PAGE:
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Sports >  Outdoors

Congressman Mike Simpson says he’s determined to see fish runs recovered in his lifetime

Water moves through a spillway of the Lower Granite Dam on the Snake River near Almota, Wash. (Nicholas K. Geranios / AP)
Water moves through a spillway of the Lower Granite Dam on the Snake River near Almota, Wash. (Nicholas K. Geranios / AP)
By Eric Barker The Lewiston Tribune

BOISE – Idaho Congressman Mike Simpson flirted with backing the removal of the four lower Snake River dams during a conference on salmon recovery Tuesday.

The veteran Republican lawmaker, representing the state’s 2nd Congressional District, stopped short of calling for the dams to be breached, but said his search for a way to save both the financially strapped Bonneville Power Administration and the iconic fish has led him and his chief of staff, Lindsay Slater, to quietly ask difficult questions.

Many of the questions he highlighted during his hourlong address at the Andrus Center’s “Energy, Salmon, Agriculture, and Community; Can We Come Together?” conference centered on life without the four lower Snake River dams.

Ranking Member Mike Simpson, R-Idaho, speaks as Energy Secretary Rick Perry appears before a House Appropriations subcommittee hearing on budget on Capitol Hill in Washington, Tuesday, March 26, 2019. (Andrew Harnik / AP)
Ranking Member Mike Simpson, R-Idaho, speaks as Energy Secretary Rick Perry appears before a House Appropriations subcommittee hearing on budget on Capitol Hill in Washington, Tuesday, March 26, 2019. (Andrew Harnik / AP)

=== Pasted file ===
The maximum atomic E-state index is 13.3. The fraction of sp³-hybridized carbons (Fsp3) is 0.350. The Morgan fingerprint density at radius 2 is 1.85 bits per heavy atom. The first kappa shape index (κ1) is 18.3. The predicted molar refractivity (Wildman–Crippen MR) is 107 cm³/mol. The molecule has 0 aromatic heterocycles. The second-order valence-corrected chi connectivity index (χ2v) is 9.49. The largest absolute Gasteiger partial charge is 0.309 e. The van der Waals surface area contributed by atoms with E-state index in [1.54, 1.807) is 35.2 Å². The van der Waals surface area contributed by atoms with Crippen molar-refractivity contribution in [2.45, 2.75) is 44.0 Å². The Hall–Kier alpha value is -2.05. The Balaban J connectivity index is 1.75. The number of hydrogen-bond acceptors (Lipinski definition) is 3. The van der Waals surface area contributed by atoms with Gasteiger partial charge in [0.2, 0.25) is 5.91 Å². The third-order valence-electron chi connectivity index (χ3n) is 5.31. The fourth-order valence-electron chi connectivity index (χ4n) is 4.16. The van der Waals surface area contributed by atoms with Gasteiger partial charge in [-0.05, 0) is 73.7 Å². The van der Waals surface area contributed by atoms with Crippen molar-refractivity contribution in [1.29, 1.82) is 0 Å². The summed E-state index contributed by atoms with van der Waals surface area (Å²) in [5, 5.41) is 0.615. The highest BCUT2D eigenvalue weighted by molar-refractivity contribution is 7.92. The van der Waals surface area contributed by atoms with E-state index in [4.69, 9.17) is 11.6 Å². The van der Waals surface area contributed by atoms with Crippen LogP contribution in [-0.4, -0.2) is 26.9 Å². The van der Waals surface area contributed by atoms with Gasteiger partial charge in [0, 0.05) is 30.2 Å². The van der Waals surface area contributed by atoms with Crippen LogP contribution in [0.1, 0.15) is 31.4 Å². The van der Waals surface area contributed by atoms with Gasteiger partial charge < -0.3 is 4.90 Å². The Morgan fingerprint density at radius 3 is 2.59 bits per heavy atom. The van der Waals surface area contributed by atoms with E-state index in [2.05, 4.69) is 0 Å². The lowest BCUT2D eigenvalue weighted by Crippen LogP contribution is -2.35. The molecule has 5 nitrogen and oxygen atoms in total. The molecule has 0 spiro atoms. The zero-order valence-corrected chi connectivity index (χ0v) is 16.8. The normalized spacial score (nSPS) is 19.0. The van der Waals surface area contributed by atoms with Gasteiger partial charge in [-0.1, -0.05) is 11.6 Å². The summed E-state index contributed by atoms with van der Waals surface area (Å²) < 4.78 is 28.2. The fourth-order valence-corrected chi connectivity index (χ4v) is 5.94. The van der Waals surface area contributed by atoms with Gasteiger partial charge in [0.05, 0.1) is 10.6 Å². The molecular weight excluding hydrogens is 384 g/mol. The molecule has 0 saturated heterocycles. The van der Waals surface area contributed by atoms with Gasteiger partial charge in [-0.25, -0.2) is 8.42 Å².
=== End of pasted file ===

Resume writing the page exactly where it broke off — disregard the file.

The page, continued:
“We have been asking the ‘what if’ questions: If the dams were to come out, how would you address Lewiston; if the dams were to come out, how would you address the barging issue and the (concerns) grain growers have of getting wheat down the river: if the dams were to come out, how would you address the Washington farmers that have concerns they would have to lower all of their (irrigation) intake pipes and everything to farm?” he said. “There are an awful lot of questions that have to be asked, because you need to address these if you are going to solve this problem.”

Simpson spoke with conviction about his desire to see Idaho’s salmon and steelhead runs recovered in his lifetime. He told the audience of his experience watching a single, female salmon attempt to spawn in Marsh Creek on the upper Salmon River. The futility of it made him question the region’s decadeslong attempt to recover the fish while leaving the dams in place.

That effort has focused on fixing salmon habitat throughout the Snake River Basin, reforms to salmon and steelhead hatcheries, spilling more water at the dams and sending more Idaho water downstream to boost flows that flush juvenile salmon and steelhead to the Pacific Ocean.

“She swam 900 miles to get back to Marsh Creek, an increase in elevation (of) about 1 1/4 miles, all to lay her eggs for the next generation of salmon, and you have to ask yourself after spending $16 billion on salmon recovery over the last however many years, is it working?” he said. “All of Idaho’s salmon runs are either threatened or endangered. Look at the number of returning salmon, and the trend line is not going up. It’s going down.”

Simpson has no pending legislation aimed at salmon recovery, and said he is not at the point of recommending dam removal. He also said there are other problems harming salmon, such as sea lion predation, degraded water quality and habitat, and downriver fishing pressure that need to be addressed.

A chinook salmon, below, and a steelhead, above, move through the fish ladder, visible through the visitor center viewing window, at the Lower Granite Dam Wednesday, Oct. 19, 2016. A bill that passed the House Wednesday would block spillage from four lower Snake River dams, (Jesse Tinsley / The Spokesman-Review)